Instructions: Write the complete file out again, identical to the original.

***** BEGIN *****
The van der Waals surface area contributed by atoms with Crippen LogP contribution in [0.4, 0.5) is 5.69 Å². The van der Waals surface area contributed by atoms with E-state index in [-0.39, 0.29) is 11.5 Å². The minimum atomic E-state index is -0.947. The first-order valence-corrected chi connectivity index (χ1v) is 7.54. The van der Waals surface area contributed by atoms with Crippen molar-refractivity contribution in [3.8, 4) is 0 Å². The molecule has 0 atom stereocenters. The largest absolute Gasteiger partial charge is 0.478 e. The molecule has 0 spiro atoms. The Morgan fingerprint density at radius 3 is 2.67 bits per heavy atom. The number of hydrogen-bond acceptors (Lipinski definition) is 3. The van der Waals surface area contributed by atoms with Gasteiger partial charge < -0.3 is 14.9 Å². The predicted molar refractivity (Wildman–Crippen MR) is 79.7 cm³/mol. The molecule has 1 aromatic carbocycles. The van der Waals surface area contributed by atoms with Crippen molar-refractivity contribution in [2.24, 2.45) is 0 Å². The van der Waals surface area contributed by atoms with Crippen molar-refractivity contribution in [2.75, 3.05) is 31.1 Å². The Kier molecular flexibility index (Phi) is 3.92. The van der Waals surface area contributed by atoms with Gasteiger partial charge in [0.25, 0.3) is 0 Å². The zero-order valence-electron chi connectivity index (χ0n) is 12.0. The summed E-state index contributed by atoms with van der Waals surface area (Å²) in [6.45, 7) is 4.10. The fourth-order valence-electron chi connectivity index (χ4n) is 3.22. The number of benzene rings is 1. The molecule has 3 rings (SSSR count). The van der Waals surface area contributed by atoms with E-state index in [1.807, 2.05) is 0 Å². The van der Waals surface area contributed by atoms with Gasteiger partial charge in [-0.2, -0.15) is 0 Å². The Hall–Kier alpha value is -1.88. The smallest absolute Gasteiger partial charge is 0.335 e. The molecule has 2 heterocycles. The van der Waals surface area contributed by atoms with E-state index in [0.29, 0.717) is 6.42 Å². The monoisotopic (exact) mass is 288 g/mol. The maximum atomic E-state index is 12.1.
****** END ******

The van der Waals surface area contributed by atoms with Crippen LogP contribution in [0.4, 0.5) is 5.69 Å². The van der Waals surface area contributed by atoms with E-state index in [-0.39, 0.29) is 11.5 Å². The minimum atomic E-state index is -0.947. The first-order valence-corrected chi connectivity index (χ1v) is 7.54. The van der Waals surface area contributed by atoms with Crippen molar-refractivity contribution in [3.8, 4) is 0 Å². The molecule has 0 atom stereocenters. The largest absolute Gasteiger partial charge is 0.478 e. The molecule has 0 spiro atoms. The Morgan fingerprint density at radius 3 is 2.67 bits per heavy atom. The number of hydrogen-bond acceptors (Lipinski definition) is 3. The van der Waals surface area contributed by atoms with Gasteiger partial charge < -0.3 is 14.9 Å². The predicted molar refractivity (Wildman–Crippen MR) is 79.7 cm³/mol. The molecule has 1 aromatic carbocycles. The van der Waals surface area contributed by atoms with Crippen molar-refractivity contribution in [2.24, 2.45) is 0 Å². The van der Waals surface area contributed by atoms with Crippen molar-refractivity contribution in [2.75, 3.05) is 31.1 Å². The Kier molecular flexibility index (Phi) is 3.92. The van der Waals surface area contributed by atoms with Gasteiger partial charge in [0.25, 0.3) is 0 Å². The zero-order valence-electron chi connectivity index (χ0n) is 12.0. The summed E-state index contributed by atoms with van der Waals surface area (Å²) in [6.45, 7) is 4.10. The fourth-order valence-electron chi connectivity index (χ4n) is 3.22. The number of benzene rings is 1. The molecule has 3 rings (SSSR count). The van der Waals surface area contributed by atoms with E-state index in [1.807, 2.05) is 0 Å². The van der Waals surface area contributed by atoms with Gasteiger partial charge in [-0.2, -0.15) is 0 Å². The Hall–Kier alpha value is -1.88. The smallest absolute Gasteiger partial charge is 0.335 e. The molecule has 2 heterocycles. The van der Waals surface area contributed by atoms with E-state index in [0.29, 0.717) is 6.42 Å². The monoisotopic (exact) mass is 288 g/mol. The maximum atomic E-state index is 12.1.